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Renewable Energy

Renewable Energy

A Primer for the Twenty-First Century

Bruce Usher, Columbia University Press

Published: January 1, 2019

From wood to coal to oil and gas, the sources of energy on which civilization depends have always changed as technology advances. Now renewables are overtaking fossil fuels, with wind and solar energy becoming cheaper and more competitive every year. Growth in renewable energy will further accelerate as electric vehicles become less expensive than traditional automobiles. Understanding the implications of the energy transition will prepare us for the many changes ahead.



  1. Renewables are already replacing fossil fuels as the world’s primary source of energy. This energy transition from fossil fuels to renewables mirrors prior energy transitions in human history. In each case the energy transitions were brought about with advances in technology that yielded a competitive product in the market for energy. We are now going through yet another such energy transition from fossil fuels to renewables.
  2. What we see today (2017/2018) is that in many countries, highly advanced wind and solar power facilities now generate electricity that is price competitive with fossil fuels in the market for energy. The superiority of renewables in the market for energy driving the transition to renewables. Renewables now generate electricity at a price that is more competitive than electricity generated from fossil fuels. The competitive advantages of renewables is driving the transition.
  3. In Texas, wind power accounted for 17% of the electricity generated in 2017 and is forecast to surpass coal by 2019. Great Britain, the cradle of the industrial revolution, crossed a threshold in 2017 when when the country went for a day on April 21 without burning any coal after 400 years of constant use. Even Saudi Arabia, with the world’s most valuable petroleum reserves, is joining the transition by installing some of the world’s largest solar projects.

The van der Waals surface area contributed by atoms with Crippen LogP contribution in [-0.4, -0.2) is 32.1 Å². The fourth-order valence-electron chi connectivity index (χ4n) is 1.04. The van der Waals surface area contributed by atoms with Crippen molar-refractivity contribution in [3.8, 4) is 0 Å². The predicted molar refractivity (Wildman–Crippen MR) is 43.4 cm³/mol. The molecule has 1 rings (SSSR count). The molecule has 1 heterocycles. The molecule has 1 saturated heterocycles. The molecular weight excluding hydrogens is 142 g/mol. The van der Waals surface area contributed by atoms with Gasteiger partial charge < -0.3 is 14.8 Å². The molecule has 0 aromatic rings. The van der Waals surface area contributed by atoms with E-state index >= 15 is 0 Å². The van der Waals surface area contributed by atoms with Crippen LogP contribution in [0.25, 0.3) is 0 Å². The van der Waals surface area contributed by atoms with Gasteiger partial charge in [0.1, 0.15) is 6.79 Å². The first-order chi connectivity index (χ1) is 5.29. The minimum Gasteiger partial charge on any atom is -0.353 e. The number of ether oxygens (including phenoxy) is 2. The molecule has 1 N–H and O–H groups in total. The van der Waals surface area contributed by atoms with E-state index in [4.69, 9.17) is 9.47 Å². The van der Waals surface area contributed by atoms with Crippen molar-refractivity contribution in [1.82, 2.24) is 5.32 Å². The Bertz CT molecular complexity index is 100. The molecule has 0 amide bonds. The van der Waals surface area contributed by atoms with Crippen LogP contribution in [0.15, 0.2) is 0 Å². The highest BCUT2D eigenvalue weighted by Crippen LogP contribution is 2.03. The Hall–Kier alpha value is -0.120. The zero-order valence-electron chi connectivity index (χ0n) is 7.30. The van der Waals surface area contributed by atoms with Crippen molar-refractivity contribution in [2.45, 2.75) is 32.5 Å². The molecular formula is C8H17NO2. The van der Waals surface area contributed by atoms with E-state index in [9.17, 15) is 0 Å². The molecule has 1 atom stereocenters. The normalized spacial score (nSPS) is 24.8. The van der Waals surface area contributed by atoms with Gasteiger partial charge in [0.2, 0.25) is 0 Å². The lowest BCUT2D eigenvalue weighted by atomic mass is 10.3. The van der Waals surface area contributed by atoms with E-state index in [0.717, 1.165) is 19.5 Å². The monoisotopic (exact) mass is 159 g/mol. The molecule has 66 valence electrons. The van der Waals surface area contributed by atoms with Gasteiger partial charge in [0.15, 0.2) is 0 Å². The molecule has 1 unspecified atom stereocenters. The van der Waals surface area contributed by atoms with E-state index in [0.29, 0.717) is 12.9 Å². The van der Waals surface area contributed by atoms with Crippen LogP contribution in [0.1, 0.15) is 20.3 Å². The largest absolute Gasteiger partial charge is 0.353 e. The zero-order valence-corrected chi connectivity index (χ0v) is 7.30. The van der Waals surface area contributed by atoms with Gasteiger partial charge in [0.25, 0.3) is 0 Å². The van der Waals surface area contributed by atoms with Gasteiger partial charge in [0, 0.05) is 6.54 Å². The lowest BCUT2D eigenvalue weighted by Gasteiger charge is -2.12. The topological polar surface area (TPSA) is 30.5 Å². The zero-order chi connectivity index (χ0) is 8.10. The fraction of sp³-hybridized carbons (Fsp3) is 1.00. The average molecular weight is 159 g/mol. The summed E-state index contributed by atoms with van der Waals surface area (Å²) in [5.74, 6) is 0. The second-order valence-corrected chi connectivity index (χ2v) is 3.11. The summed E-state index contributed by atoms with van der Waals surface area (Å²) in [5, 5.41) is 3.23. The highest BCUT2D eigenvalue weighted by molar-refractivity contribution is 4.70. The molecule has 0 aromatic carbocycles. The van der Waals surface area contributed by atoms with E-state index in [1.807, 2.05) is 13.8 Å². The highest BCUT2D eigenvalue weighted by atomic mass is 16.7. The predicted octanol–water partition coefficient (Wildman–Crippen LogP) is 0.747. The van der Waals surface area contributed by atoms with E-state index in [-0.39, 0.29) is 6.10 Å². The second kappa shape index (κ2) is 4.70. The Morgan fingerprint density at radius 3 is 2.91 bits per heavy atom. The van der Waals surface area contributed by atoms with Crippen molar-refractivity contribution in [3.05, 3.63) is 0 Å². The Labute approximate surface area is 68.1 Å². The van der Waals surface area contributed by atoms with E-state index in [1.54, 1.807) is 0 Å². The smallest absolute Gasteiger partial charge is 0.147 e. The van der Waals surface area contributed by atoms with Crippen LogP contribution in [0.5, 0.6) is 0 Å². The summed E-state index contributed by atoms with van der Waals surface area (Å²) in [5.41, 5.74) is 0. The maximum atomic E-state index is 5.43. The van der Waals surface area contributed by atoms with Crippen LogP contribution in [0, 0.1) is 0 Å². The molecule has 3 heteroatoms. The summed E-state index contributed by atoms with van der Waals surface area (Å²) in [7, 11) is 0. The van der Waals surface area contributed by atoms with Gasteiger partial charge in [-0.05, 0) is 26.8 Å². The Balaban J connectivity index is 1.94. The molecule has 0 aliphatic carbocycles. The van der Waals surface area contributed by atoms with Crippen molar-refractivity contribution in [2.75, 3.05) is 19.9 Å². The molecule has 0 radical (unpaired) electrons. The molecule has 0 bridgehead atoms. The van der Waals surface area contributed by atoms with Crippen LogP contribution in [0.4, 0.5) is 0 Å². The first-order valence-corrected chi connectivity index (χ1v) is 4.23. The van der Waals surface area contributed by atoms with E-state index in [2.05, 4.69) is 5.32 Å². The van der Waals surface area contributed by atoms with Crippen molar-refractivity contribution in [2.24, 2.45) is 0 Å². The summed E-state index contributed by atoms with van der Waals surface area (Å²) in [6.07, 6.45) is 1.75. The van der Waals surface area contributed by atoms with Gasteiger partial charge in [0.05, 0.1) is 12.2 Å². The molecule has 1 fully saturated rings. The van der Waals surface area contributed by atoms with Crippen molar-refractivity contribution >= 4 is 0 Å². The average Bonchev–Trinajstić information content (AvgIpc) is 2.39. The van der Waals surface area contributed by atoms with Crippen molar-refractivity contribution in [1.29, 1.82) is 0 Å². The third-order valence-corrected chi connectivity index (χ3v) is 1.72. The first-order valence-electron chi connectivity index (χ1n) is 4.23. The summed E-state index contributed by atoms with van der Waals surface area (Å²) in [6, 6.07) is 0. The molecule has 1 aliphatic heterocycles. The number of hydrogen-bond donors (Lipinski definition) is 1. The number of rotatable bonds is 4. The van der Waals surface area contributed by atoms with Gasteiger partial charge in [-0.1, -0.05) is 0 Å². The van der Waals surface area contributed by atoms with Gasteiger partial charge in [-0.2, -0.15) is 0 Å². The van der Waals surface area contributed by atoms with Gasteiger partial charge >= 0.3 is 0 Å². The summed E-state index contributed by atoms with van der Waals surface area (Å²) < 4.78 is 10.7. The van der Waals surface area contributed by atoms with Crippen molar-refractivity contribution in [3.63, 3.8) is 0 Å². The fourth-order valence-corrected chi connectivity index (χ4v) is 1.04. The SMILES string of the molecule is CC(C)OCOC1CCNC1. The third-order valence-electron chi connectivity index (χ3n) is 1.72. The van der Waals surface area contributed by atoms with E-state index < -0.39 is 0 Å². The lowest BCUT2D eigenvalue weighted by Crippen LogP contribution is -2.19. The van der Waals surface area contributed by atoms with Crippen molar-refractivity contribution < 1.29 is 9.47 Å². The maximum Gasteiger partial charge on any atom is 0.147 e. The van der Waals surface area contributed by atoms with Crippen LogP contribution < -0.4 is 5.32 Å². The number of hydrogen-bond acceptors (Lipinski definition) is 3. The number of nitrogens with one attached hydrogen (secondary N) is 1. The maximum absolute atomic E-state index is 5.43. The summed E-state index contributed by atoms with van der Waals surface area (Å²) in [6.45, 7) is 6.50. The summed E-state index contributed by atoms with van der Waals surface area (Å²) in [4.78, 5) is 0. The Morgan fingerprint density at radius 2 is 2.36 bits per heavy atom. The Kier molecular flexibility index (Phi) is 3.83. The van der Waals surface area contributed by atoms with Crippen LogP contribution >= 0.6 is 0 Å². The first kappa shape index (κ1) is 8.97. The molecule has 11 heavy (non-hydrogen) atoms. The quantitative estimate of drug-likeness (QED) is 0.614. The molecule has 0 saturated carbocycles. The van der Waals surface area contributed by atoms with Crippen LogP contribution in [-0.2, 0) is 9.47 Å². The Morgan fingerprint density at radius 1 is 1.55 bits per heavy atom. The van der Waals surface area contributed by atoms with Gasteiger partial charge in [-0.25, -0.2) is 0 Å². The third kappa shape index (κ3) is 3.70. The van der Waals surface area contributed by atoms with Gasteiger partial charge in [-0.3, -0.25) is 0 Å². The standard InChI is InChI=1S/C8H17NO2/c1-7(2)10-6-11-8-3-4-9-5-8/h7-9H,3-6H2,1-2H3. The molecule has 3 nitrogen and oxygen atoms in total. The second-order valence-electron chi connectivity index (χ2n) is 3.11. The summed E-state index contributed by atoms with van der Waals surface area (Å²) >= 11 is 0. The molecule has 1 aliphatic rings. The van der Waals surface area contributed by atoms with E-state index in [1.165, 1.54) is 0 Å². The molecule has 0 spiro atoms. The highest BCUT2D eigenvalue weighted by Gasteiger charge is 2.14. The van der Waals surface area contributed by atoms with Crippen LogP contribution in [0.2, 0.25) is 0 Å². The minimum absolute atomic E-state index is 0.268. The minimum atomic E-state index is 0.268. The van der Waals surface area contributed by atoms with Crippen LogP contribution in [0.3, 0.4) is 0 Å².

4. Wind and solar have become the fastest growing sources of new power generation globally due to constantly improving technology and declining costs to become competitive against coal, oil, and natural gas. Renewable energy will continue to be competitive in the market for energy and increase its market share due to a parallel energy transition in transportation to electric cars.
  5. Energy transitions of the past driven by competition in the market for energy were critically important in the development of modern economies. The next energy transition from fossil fuels to renewables will be critical to avoiding catastrophic climate change.


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  1. This critical commentary is being written in 2020, approximately 3 years after the book was written and a year after it was published – and so far there is no evidence that the author’s bullish assessment of the future of renewables. It is noted that in the text of the book, the author consistently evaluates renewables on power generated rather than power delivered.
  2. The argument against renewables is not high generation cost. That argument has been eloquently summarized by Bill Gates in a related post [LINK] where he notes that the issue is intermittency and absence of load balancing. Also, because they must be backed up by fossil fueled power generation because of their unreliability, renewables, in that present form can never actually replace fossil fuels. Bill Gates notes that all the batteries in the world could hold no more than 10 minutes of the world’s power demand.
  3. It is true that energy technologies have evolved by competition in the market for energy. Specifically, they have not evolved by activism of any sort. In this respect the need to push for renewables with climate catastrophe fear based activism implies that the technology is unable to compete in the market for energy.
  4. In that line of argument, the author’s claim that (as of 2017) renewables are competitive in the market for energy is inconsistent with his closing argument that the next energy transition from fossil fuels to renewables is needed to avoid climate catastrophe. This last sentence undoes all the arguments presented by the author that renewables are now competitive in the market for energy and that they will soon take over from fossil fuels. These two positions of he author are inconsistent because each erases the other.
  5. If renewables were competitive in the market for energy there would be no need for the climate catastrophe fear based activism against fossil fuels. Conversely, the need for climate catastrophe fear based activism against fossil fuels shows that the author’s claim to competitiveness in the market for energy is a falsehood.
  6. It is noted that the author is from Columbia University, an educational institution that has morphed into a climate activism organization. Details in related posts [LINK] , [LINK] .

— Thongchai Thailand